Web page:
Luyendijk forgoes this crucial issue of recognition entirely. The problem with his message is not that he is wrong. He makes some very important points about press ownership, for example. However, the fact that the £350 million trope has been manipulated in a way that betrayed nothing but contempt for those in need should inspire compassion, rather than simply derision.
It is true that the in-fighting, the ulterior agendas, and the silence of those you wish to hear from are irritating enough to those who follow the Brexit debate through the papers and TV. But for millions of people—and especially for those who have multiple ties to various communities which are all important—Brexit is above all painful; it hurts. It is painful because for so many it is not part of a future they wished to see. It is upsetting and difficult, because it messes with the sense of identity of many a Briton and EU citizen.
Gary Younge captured this sense of trauma well in relation to Britain when he wrote that “rather than inoculating the Conservatives from infighting, [the referendum] spread it like a virus across the country, exposing and expanding the rifts between town and country, children and parents, Scotland and England.”
Instead, Luyendijk’s piece conveys a deep sense of superiority. Whilst England is portrayed as a country that is ignorant of the EU and has somewhat lost its way, the Netherlands by contrast—because presumably this must be at the back of the author’s mind?—is a serious European country. The Dutch are knowledgeable of the workings of the EU and do understand the notion of compromise.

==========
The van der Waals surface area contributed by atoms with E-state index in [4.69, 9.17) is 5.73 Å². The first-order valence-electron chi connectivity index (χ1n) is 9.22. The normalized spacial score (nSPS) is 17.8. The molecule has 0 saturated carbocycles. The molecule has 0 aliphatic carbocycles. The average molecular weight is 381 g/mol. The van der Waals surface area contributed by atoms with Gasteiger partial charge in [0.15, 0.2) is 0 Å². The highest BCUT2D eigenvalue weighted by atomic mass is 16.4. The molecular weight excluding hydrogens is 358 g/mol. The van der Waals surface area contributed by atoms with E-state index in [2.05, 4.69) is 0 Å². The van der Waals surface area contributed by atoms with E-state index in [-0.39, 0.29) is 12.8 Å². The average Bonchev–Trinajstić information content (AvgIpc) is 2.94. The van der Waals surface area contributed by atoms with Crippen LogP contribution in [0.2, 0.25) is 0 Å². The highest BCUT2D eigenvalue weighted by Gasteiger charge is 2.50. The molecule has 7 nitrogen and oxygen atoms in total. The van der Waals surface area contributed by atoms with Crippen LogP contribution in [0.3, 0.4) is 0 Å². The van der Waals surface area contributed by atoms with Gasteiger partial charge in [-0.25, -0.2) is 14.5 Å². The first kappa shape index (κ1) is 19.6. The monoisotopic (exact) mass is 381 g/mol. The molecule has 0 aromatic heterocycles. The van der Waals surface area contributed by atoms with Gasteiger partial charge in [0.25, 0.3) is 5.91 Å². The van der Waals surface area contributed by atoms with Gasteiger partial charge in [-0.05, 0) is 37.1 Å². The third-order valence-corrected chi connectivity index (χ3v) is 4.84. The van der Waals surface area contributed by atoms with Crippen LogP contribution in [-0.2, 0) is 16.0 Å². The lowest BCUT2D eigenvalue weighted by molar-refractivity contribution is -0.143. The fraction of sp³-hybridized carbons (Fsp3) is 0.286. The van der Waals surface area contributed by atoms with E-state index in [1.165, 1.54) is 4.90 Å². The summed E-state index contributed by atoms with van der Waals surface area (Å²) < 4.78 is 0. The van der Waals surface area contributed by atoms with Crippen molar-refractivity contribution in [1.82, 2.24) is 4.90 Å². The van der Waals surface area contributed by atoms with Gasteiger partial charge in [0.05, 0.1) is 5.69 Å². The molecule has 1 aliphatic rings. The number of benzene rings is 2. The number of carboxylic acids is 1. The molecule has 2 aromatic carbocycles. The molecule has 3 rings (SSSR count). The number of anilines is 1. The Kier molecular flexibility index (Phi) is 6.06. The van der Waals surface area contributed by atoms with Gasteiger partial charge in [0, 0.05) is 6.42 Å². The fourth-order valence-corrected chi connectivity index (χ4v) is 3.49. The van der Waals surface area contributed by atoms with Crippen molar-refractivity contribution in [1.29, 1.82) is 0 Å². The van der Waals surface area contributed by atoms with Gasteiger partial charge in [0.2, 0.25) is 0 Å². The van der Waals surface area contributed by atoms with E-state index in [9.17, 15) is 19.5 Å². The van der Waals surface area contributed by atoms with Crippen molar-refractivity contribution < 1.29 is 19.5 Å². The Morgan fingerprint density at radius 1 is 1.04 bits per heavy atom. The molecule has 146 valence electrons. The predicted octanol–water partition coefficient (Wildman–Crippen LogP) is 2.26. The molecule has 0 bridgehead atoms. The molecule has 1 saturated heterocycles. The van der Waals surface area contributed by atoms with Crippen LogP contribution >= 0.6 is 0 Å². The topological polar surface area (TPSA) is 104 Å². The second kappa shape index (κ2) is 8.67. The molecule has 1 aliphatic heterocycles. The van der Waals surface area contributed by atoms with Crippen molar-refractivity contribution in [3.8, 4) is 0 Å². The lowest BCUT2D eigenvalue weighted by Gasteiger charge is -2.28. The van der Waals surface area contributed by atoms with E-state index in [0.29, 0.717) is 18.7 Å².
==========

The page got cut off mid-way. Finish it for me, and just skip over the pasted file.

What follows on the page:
In fact, the Netherlands has its own problems in this respect. Did the recent (inconsequential) Dutch referendum vote about the EU association agreement with the Ukraine, for example, betray a lack of understanding of the actual workings of the EU on the account of the Dutch citizenry? Or did the event highlight the complexity and sheer difficulty of negotiating democratic solutions in context of the European framework?
What is more, in the Netherlands, the country’s largely white male elite has its own ways of reproducing itself. The UK actually ranks 23 places higher on the Global Gender Gap index than the Netherlands where the female/male ratio in the managerial sector (which includes “legislators, senior officials and managers”) is a mere 26:74. This is but one example regarding gender inequality. Book-lengths have been written about equality and the position of minorities.
The point is, it is only in the Dutch self-image that the Netherlands is an egalitarian utopia, free from a cultural and economic elite that runs the country in its own interest.
Cosmopolitan order has never come easily. Its highest achievements, such as the legal architecture of post-war international order and the European Union, were the result of hard work and compromise, as well as the tragic legacy of decades of bloodshed. The sense of a shared European identity that many Dutch enjoy—Luyendijk and I included—was never the result of some preordained harmony or European disposition.
Brexit is a bitter blow to these values, but we must not turn our backs at this moment. We must resist simplistic one-dimensional representations of others that only lead to further polarisation when dialogue is so desperately needed, within and outside Europe. In other words, we must understand and embrace Brexit Britain. If we fail to do that, then the European project is truly lost.